Disc two concentrates on Stills’ early solo career, beginning with the rare 45 single version of “Love the One You’re With.” There are two tracks featuring his friend Jimi Hendrix – “Old Times, Good Times,” and “No Name Jam,” a previously unreleased track featuring searing solos from both guitarists. Stills was capable of so many styles – from the piercing country blues of “Black Queen” to the buoyant pop of “Marianne.” His super group Manassas is rightfully well-documented with seven tracks – their sprawling double album is a high water mark in his career.
Rare material from this point is the excellent previously-unreleased solo track “Little Miss Bright Eyes,” and a live version of “Find the Cost of Freedom” from CSN&Y dating from 1971.
If there’s one thing that’s particularly frustrating, especially when you get through disc three, it’s the futility of bringing all four members of CSN&Y together. Time and again, their names appear on Stills’ solo work – as in the fantastic “As I Come of Age.” Yet, they could never play nice long enough for an entire record – “Black Coral” is one of many attempts at a second CSN&Y album – their vocals were later removed for the Stills-Young record.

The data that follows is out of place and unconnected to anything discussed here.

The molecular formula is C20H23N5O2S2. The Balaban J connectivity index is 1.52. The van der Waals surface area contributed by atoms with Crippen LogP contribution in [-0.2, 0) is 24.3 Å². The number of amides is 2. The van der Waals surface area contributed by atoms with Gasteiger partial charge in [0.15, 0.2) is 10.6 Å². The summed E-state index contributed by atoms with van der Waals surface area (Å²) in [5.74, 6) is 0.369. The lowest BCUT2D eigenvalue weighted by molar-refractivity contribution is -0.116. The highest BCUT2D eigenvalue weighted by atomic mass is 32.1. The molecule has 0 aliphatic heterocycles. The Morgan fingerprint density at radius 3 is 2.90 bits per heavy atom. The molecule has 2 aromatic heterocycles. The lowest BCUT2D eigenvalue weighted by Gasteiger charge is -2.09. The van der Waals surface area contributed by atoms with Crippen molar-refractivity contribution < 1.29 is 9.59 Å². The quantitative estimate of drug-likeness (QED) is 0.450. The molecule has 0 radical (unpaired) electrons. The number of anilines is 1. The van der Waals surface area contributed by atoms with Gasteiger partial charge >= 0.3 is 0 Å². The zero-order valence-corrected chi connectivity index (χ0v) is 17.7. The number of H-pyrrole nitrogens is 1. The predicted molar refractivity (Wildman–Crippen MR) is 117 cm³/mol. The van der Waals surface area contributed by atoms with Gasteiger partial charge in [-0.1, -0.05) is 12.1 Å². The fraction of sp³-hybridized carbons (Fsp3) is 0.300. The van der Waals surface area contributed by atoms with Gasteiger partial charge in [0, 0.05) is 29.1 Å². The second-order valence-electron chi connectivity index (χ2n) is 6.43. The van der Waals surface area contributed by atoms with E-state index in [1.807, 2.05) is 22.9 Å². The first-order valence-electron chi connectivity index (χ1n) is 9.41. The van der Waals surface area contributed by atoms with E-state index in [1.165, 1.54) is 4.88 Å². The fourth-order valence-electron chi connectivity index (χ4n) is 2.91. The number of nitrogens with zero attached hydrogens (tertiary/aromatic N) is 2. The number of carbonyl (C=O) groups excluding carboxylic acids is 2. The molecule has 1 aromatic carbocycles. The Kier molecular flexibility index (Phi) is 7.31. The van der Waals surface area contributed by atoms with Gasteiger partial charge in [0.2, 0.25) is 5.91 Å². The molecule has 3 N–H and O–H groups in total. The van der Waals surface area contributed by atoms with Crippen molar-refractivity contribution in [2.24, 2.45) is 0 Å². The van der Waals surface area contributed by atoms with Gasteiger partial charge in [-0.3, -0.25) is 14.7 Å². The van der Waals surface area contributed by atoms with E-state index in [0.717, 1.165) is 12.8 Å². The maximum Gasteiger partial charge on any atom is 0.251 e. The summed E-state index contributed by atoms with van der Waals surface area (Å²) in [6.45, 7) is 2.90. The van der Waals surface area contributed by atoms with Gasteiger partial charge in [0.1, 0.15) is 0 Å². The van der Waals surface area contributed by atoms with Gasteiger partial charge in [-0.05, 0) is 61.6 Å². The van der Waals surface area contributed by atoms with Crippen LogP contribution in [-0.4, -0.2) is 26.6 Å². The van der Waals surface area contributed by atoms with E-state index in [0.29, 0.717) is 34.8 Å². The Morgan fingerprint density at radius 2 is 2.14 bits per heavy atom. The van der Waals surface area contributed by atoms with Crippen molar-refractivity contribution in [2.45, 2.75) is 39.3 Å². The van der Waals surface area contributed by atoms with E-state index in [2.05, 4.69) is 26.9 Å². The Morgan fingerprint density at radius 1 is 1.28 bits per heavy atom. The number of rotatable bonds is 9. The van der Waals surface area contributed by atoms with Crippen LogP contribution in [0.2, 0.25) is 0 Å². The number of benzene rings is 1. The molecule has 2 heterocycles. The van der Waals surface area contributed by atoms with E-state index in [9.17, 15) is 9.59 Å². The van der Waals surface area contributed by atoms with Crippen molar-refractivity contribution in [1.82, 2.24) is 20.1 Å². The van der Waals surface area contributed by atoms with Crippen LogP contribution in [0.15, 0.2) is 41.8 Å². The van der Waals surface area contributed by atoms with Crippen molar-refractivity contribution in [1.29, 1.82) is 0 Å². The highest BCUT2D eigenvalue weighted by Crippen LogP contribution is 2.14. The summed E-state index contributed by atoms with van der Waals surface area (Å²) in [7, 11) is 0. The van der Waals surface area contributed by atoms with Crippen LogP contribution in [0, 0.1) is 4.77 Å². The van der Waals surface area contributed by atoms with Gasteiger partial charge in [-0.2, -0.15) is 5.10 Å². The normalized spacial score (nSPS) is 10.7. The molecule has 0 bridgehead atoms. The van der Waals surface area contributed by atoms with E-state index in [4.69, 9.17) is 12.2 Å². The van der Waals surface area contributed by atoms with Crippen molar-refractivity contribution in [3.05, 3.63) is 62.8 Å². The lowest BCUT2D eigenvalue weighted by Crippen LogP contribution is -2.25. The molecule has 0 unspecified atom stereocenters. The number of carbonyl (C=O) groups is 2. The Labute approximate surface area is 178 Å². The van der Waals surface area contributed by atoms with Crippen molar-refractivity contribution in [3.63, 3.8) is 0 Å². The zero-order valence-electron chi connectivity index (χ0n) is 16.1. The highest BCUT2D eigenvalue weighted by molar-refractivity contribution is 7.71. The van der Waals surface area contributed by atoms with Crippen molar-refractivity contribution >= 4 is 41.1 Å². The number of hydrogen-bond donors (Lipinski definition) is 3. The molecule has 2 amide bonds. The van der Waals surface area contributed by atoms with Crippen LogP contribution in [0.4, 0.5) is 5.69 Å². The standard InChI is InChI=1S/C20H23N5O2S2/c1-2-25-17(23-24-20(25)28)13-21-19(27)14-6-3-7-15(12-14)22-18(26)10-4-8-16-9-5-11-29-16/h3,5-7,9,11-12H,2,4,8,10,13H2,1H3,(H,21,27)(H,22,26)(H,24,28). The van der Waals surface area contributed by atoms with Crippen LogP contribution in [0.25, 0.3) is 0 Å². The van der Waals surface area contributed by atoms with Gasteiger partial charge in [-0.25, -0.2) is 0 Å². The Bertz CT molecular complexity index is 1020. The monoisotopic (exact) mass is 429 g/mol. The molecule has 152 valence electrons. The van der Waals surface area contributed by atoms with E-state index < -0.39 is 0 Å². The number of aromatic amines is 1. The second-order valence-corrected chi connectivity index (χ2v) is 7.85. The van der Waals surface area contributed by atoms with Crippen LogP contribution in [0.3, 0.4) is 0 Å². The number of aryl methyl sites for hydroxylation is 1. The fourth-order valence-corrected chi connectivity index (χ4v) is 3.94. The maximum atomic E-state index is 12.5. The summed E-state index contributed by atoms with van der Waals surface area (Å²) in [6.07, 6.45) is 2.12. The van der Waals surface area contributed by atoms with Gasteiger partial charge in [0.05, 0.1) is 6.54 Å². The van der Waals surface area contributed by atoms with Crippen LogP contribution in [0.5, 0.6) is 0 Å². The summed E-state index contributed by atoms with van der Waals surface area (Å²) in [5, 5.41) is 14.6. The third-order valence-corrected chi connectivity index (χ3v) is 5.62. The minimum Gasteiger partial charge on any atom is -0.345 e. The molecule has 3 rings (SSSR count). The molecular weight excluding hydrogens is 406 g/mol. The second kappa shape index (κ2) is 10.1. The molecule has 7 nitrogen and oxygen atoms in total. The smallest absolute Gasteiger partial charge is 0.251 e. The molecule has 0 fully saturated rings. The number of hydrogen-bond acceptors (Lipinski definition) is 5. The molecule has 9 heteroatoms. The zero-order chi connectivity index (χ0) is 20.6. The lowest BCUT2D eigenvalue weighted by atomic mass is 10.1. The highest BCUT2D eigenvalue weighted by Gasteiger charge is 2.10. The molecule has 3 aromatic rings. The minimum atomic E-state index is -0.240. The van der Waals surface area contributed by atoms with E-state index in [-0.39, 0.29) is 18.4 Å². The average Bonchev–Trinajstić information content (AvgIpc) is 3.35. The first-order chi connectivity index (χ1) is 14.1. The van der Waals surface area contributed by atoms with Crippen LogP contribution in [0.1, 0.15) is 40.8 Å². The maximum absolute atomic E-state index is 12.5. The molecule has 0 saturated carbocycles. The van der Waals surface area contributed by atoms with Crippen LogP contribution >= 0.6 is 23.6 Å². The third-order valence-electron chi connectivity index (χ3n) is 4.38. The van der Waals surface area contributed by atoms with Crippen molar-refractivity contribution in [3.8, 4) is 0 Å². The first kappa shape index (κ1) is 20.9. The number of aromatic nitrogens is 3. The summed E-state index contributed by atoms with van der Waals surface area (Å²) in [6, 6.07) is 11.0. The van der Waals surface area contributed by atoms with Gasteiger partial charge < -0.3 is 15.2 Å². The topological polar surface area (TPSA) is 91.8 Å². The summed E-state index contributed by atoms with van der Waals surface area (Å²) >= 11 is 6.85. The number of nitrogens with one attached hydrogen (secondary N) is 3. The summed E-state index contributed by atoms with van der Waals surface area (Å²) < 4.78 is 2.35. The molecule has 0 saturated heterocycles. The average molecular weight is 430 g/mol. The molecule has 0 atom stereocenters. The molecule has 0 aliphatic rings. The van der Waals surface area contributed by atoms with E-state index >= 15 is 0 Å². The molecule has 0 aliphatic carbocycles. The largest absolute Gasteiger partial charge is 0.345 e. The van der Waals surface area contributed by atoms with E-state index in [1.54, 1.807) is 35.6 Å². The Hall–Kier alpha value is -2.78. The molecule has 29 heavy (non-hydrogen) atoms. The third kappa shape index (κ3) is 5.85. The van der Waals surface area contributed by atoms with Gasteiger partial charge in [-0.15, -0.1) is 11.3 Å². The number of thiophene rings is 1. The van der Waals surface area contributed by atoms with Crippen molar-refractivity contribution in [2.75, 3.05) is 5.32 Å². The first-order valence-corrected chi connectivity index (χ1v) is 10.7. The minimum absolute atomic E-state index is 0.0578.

Disc four has some interesting tracks as well – “50/50” features Jimmy Page, of all people, on guitar – if only they could remove the horribly-dated synth percussion! There are actually four songs from the long out-of-print CSN album Allies. Of note is the far-superior live version of “Dark Star,” and “War Games” – a song written for the Matthew Broderick movie of the same name, but rejected by the director. While some of these tunes don’t stand up to his earlier work, there’s still quite a few keepers – “Haven’t We Lost Enough” is a killer acoustic CSN song from the otherwise-forgettable Live it Up album, while “Treetop Flyer,” a rebel anthem, is one of Stills‘ finest. Of the unreleased material, “Welfare Blues,” from 1984 has some great Stills’ guitar-playing.
As with any compilation, there are songs that could’ve been included, but weren’t. Oddly absent is “Wooden Ships,” a Stills’ song which Crosby tweaked a little (it was included on Crosby’s box, for some reason). Also missing are several key CSN tracks – “Run From Tears,” and “Too Much Love to Hide,” plus “That Girl” (with CSN&Y) would’ve been nice additions.
What really makes Carry On stand out is its surprising diversity. Not to take anything away from Crosby or Nash – but their box sets tire after awhile because both of them basically had one trick – Crosby’s was the woozy, other-worldly, while Nash’s was the cute confectionary kind. Stills, by contrast, is all over the map. Plus, he could play virtually any instrument – he’s credited with acoustic & electric guitar, piano, organ, bass, percussion, drums, congas, steel drums, sitar, vibraphone, clavinet, and banjo at various times throughout the set.
There’s also many famous names that show up on various tracks – besides Hendrix, Eric Clapton, Jimmy Page, Booker T Jones, Nils Lofgren, Jerry Garcia, Joe Lala, Ringo Starr, and even Herbie Hancock makes an appearance.
Amazing solid throughout, Carry On gives ample insight into the underrated genius that is Stephen Stills. –Tony Peters